Talk of the Town with Former Boilermaker Kelly Komara
March 5, 2007
With her innate sense of the game and contagious enthusiasm, former Boilermaker Kelly Komara became one of the most competitive players in the conference. During a prolific career at Purdue from 1999-02, Komara set the Boilermaker single-season steals record in 2001-02 and is currently third on the all-time list.
"To be a great collegiate player, you have to be a great defensive player, and I think a lot of people overlook that," said Komara. "They want to talk about how many points or assists you get. That's all well and great, but if you can't play defense in Division I, you're not going to be a great player."
The Schereville, Ind. native began her four years in West Lafayette in dramatic fashion. In her first game on Nov. 15, 1998, she came off the bench in the Boilermakers' primetime matchup with defending national champion Tennessee. After 12 seconds on the court, the rookie drained a 3-pointer that helped Purdue end the Lady Vols' 46-game winning streak. That moment set the tone for the rest of the season. After being named to the All-Big Ten freshman team later that season, Komara was a part of the Big Ten's first national championship as Purdue earned the 1999 crown.
"It was very surreal," said Komara. "You just start thinking `Is this for real? Is this how my whole college career is going to be?' That whole year was incredible and to be able to win the national championship on top of that was a dream come true."
The 5'7" guard averaged 5.3 points while appearing in all 35 games her freshman year at Purdue, and then doubled her output to 10.9 points per game as a sophomore.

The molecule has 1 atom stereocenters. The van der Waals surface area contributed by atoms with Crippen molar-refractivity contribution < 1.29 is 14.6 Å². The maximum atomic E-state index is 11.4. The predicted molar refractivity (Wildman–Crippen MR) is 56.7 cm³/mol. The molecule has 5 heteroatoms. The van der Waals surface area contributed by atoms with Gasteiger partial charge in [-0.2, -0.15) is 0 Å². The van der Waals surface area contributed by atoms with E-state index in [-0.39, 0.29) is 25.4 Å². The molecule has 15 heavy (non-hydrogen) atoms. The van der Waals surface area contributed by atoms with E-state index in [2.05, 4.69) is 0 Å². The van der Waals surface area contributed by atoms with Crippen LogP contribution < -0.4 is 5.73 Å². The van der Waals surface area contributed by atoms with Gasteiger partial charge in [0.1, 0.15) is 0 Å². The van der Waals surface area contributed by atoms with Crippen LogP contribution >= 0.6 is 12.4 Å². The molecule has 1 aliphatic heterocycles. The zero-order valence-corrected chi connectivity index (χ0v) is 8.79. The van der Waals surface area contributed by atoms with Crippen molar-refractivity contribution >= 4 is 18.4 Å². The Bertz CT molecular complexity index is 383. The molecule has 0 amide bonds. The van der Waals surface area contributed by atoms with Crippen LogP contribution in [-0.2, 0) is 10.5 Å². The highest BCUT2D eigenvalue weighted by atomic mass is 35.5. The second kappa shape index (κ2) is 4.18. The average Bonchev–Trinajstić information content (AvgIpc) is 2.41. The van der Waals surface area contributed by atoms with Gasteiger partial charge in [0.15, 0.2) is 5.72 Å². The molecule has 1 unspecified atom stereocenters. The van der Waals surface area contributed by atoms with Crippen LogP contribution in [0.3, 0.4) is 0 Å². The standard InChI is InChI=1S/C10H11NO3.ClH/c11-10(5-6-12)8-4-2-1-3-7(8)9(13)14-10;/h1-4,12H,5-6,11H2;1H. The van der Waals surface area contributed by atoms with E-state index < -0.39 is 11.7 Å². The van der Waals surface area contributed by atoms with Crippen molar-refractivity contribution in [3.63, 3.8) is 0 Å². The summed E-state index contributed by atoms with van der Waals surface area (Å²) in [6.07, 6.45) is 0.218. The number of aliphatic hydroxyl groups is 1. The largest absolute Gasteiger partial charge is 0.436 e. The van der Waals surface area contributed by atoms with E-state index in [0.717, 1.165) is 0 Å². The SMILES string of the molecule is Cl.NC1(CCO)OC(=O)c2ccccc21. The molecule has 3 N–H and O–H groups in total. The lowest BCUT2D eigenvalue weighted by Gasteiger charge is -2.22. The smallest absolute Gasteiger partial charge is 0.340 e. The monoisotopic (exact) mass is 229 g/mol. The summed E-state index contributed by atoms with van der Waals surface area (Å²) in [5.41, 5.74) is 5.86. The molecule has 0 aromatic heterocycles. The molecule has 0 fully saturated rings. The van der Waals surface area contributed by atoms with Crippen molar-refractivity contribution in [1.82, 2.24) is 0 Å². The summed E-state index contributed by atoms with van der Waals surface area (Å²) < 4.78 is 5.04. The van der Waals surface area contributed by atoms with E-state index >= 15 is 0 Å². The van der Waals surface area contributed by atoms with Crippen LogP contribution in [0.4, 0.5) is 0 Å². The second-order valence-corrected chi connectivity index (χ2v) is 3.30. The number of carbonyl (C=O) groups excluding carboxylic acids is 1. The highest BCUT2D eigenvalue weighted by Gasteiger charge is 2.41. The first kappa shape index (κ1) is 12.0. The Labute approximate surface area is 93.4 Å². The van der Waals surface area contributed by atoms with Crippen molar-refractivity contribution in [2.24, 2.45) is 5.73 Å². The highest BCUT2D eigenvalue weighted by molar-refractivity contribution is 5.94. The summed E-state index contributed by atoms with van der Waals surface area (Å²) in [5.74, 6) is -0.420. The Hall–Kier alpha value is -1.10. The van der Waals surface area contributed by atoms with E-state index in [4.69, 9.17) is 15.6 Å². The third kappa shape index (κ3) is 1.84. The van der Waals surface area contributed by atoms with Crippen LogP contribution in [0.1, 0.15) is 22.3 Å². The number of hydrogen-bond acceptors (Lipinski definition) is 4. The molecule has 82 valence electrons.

As a junior, Komara helped bring Purdue to within three points of another national title. She was named the Indiana Woman of the Year in 2001 after propelling the Boilers to a runner-up finish in the NCAA Tournament, falling 68-66 to Notre Dame. She followed up the career-year with a sensational senior season, setting the single-season steals record to earn the distinction of 2002 Big Ten Defensive Player of the Year - the first-ever honor for a Purdue player.
It was Komara's defensive prowess that pointed her toward a coaching career.
After being recruited by Nell Fortner, who became the U.S. Women's National Team coach, Komara played under Carolyn Peck for her freshman season and then coached by Kristy Curry. She says it was that coaching combination that turned her into one of the best defensive athletes in conference history.
"I had amazing coaches who taught me so much that I knew I wanted to give back the way that they gave back to me," said Komara. "The best way was to coach. A lot of players can play the game, but not too many can think the game. I believe I can think the game, so I'd like to take that on and become a coach."
After playing with the WNBA's Indiana Fever and the National Women's Basketball League's Grand Rapids Blizzard, the former backcourt sparkplug thought about her days coaching basketball camps at Purdue and watching her father roam the sidelines as an assistant football coach at Valparaiso University.
She knew she had found her calling, and took her strong defensive mindset and outside shooting to the Wildcats' sideline - a place she hopes to find more and more of her former Big Ten student-athlete family.
"It has been a great experience so far," she said. "I love Northwestern, I love being a coach. I think the more players that become coaches in the conference will take the Big Ten to the next level."